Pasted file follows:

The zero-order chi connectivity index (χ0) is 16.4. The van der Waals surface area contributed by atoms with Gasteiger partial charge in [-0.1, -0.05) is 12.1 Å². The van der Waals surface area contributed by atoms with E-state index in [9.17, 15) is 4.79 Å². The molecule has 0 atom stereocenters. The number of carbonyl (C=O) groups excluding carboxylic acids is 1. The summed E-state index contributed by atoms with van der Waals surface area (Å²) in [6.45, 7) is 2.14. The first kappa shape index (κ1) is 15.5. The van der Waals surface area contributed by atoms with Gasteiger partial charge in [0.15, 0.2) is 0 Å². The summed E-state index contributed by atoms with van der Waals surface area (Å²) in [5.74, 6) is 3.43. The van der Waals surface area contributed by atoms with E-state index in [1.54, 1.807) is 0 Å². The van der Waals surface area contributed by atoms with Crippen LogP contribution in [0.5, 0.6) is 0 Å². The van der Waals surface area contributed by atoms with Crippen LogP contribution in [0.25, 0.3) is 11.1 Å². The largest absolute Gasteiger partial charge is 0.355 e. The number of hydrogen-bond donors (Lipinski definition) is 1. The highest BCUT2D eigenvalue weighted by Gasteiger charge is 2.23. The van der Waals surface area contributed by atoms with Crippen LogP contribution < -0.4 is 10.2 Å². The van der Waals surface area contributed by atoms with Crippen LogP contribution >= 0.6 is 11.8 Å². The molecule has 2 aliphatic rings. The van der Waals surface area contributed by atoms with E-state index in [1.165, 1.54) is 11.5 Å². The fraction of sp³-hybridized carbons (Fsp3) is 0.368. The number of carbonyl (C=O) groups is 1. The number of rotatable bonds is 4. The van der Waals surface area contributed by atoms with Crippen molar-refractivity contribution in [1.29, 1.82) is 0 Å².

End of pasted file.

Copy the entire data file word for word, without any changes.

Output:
The zero-order chi connectivity index (χ0) is 16.4. The van der Waals surface area contributed by atoms with Gasteiger partial charge in [-0.1, -0.05) is 12.1 Å². The van der Waals surface area contributed by atoms with E-state index in [9.17, 15) is 4.79 Å². The molecule has 0 atom stereocenters. The number of carbonyl (C=O) groups excluding carboxylic acids is 1. The summed E-state index contributed by atoms with van der Waals surface area (Å²) in [6.45, 7) is 2.14. The first kappa shape index (κ1) is 15.5. The van der Waals surface area contributed by atoms with Gasteiger partial charge in [0.15, 0.2) is 0 Å². The summed E-state index contributed by atoms with van der Waals surface area (Å²) in [5.74, 6) is 3.43. The van der Waals surface area contributed by atoms with E-state index in [1.54, 1.807) is 0 Å². The van der Waals surface area contributed by atoms with Crippen LogP contribution in [0.5, 0.6) is 0 Å². The van der Waals surface area contributed by atoms with Crippen LogP contribution in [0.25, 0.3) is 11.1 Å². The largest absolute Gasteiger partial charge is 0.355 e. The number of hydrogen-bond donors (Lipinski definition) is 1. The highest BCUT2D eigenvalue weighted by Gasteiger charge is 2.23. The van der Waals surface area contributed by atoms with Crippen LogP contribution < -0.4 is 10.2 Å². The van der Waals surface area contributed by atoms with Crippen LogP contribution >= 0.6 is 11.8 Å². The molecule has 2 aliphatic rings. The van der Waals surface area contributed by atoms with E-state index in [1.165, 1.54) is 11.5 Å². The fraction of sp³-hybridized carbons (Fsp3) is 0.368. The number of carbonyl (C=O) groups is 1. The number of rotatable bonds is 4. The van der Waals surface area contributed by atoms with Crippen molar-refractivity contribution in [1.29, 1.82) is 0 Å².